It was a magic time, living on the Upper West Side of Manhattan before things went all haywire. You could still get your shoes fixed or buy a bag of loose nails. You could sit across the room from John Lennon and Yoko Ono and eat lunch for three and a half bucks. Vegetable Foo Young, up the street, came spilling over the plate for about three bucks. Laundry was also about three bucks, fluffed and folded. Ruelles - killer desserts - was open all night. It was a magic time.
Amd there, on Columbus, the block between 74th and 75th, west side of the street, was Cafe Il Cantone, owned by Ritchie and Lina Varela. It was a comfortable room and a simple place before Ritchie got pie-in-the-sky ideas about "expanding." He was a mover and a shaker, a glad-hander and, all right, he did introduce my 12 year-old nephew to Al Pacino one afternoon. Al was slumming it with some softball buddies, fresh in from the park with a bandana around that ridiculous hair of his. He shook my nephew's hand and made small talk and, to this day, Greg can recount every detail.
But it was Lina, behind the counter and manning the espesso machine, who was the real draw. She had that incredible Mediterranean look, the hair, the skin, the beauty mark. She was the one who made the foam on the cappucino, just so. She was the one who got you to talk, to relax and talk while, outside, the world walked by. She was Mom and Mother Mary and Lover all rolled into one. She looked you in the eye and you were the only one. She put a hand on your arm and all was right with the world. Cares and worries vanished and everything would definitely be all right.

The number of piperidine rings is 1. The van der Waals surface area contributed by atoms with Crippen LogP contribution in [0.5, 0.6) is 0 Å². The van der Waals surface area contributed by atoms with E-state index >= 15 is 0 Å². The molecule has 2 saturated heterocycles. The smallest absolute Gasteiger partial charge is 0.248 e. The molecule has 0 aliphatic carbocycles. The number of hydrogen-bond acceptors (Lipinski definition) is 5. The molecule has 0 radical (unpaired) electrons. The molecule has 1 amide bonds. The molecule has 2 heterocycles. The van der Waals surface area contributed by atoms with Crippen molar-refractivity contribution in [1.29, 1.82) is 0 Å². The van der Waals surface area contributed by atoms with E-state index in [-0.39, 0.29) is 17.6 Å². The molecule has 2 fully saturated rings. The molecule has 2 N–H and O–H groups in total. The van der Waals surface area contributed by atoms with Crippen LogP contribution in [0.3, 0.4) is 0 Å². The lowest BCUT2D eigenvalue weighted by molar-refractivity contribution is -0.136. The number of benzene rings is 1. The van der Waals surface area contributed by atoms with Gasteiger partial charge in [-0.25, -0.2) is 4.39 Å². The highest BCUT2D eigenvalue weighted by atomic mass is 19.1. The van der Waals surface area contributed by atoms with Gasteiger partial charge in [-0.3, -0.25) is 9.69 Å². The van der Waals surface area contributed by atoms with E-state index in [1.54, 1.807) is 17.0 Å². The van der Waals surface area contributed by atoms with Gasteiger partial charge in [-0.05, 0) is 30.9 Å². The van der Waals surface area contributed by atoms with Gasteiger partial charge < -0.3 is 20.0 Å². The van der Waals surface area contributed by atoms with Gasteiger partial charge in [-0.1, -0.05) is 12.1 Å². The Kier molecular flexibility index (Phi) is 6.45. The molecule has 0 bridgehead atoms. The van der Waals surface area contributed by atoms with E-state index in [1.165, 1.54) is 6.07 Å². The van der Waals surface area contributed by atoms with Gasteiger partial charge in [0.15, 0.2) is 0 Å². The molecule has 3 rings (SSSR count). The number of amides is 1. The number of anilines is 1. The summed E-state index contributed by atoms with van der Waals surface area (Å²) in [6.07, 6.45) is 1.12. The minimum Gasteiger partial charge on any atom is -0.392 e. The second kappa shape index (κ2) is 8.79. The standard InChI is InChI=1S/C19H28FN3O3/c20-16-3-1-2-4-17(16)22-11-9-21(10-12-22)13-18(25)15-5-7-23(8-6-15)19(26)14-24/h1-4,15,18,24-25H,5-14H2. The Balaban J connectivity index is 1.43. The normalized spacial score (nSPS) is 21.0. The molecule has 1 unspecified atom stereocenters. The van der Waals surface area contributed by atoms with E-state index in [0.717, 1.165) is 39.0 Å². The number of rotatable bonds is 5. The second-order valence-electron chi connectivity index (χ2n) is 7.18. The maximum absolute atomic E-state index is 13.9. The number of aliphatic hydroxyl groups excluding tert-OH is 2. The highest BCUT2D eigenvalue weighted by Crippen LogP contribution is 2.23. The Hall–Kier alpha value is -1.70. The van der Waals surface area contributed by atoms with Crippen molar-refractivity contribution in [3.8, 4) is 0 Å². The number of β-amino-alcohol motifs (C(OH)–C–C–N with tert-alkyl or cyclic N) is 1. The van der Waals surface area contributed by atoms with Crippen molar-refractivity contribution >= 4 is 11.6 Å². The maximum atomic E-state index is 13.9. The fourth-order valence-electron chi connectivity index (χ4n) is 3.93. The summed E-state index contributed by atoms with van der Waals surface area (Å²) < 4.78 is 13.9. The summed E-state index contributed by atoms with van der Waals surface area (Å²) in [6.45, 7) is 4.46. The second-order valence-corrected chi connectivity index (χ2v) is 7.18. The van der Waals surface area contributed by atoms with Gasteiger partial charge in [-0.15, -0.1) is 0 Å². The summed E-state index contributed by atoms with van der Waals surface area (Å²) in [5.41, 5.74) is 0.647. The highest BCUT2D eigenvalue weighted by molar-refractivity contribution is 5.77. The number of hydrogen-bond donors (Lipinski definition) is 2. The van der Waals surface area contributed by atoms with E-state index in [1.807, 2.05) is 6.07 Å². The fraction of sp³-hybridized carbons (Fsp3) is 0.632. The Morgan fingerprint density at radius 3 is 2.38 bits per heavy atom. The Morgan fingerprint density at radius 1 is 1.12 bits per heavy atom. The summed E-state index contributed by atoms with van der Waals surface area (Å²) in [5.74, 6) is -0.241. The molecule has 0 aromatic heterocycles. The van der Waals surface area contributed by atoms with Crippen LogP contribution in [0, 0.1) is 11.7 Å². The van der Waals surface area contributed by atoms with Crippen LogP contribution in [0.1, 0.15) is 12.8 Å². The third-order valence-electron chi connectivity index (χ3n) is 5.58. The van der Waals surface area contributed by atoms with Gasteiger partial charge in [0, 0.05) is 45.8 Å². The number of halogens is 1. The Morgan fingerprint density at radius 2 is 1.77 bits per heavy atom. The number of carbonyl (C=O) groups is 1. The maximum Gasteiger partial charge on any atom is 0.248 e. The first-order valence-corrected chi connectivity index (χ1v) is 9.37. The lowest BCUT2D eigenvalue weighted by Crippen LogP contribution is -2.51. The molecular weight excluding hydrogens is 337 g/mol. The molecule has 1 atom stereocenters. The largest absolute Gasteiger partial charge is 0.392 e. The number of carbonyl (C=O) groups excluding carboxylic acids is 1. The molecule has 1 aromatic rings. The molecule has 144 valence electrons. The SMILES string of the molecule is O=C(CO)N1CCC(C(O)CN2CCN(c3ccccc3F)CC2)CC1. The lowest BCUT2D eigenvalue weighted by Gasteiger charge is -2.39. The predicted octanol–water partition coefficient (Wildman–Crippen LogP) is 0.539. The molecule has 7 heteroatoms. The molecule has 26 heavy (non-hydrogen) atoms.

One night, I finally got to give her something in return for all the advice, kind words and coffee. A few of us were in her apartment celebrating something, a birthday or holiday, I can't remember. I disappeared to use the bathroom and while there removed my shirt and shoes and socks, pulled up my pant legs and wrapped a towel around my waist. Back in the living room I broke into the festivities and to blank stares asked, "Is there any soap?" Lina fell out, just fell out and even years later would remind me of my prank.
I left New York in1987 and never saw her again. She and Ritchie moved to Boca Raton and every Christmas I sent a card. When I married I sent a wedding picture, then came shots of the boys. Once, maybe twice, Lina wrote in her loopy handwriting, her self-conscious, printed English. She was content, she said, but she missed the New York days. And my bare chest.
Today, an email from a mutual friend. Lina was killed, hit by a car while running to her own, in a Florida downpour. The online news article was short and emotionless. A 70 year-old woman struck by a 67 year-old driver, in the rain. No charges will be filed.
And the sky was crying.